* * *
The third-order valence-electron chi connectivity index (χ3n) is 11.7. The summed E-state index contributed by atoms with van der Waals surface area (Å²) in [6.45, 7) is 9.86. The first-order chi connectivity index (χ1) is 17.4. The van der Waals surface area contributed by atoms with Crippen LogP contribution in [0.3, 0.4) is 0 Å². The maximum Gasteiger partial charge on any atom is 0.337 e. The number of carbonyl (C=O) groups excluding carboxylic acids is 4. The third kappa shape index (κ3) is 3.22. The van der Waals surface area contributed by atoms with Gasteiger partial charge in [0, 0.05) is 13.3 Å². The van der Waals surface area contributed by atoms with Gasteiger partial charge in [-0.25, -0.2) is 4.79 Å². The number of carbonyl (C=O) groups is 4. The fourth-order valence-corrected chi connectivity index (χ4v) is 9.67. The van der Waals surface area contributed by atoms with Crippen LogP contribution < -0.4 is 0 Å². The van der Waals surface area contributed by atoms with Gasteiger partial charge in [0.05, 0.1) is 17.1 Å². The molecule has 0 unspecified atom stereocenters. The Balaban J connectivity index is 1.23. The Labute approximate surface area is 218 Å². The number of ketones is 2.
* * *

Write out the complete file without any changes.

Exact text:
The third-order valence-electron chi connectivity index (χ3n) is 11.7. The summed E-state index contributed by atoms with van der Waals surface area (Å²) in [6.45, 7) is 9.86. The first-order chi connectivity index (χ1) is 17.4. The van der Waals surface area contributed by atoms with Crippen LogP contribution in [0.3, 0.4) is 0 Å². The maximum Gasteiger partial charge on any atom is 0.337 e. The number of carbonyl (C=O) groups excluding carboxylic acids is 4. The third kappa shape index (κ3) is 3.22. The van der Waals surface area contributed by atoms with Gasteiger partial charge in [0, 0.05) is 13.3 Å². The van der Waals surface area contributed by atoms with Gasteiger partial charge in [-0.25, -0.2) is 4.79 Å². The number of carbonyl (C=O) groups is 4. The fourth-order valence-corrected chi connectivity index (χ4v) is 9.67. The van der Waals surface area contributed by atoms with Crippen LogP contribution < -0.4 is 0 Å². The van der Waals surface area contributed by atoms with Gasteiger partial charge in [0.05, 0.1) is 17.1 Å². The molecule has 0 unspecified atom stereocenters. The Balaban J connectivity index is 1.23. The Labute approximate surface area is 218 Å². The number of ketones is 2.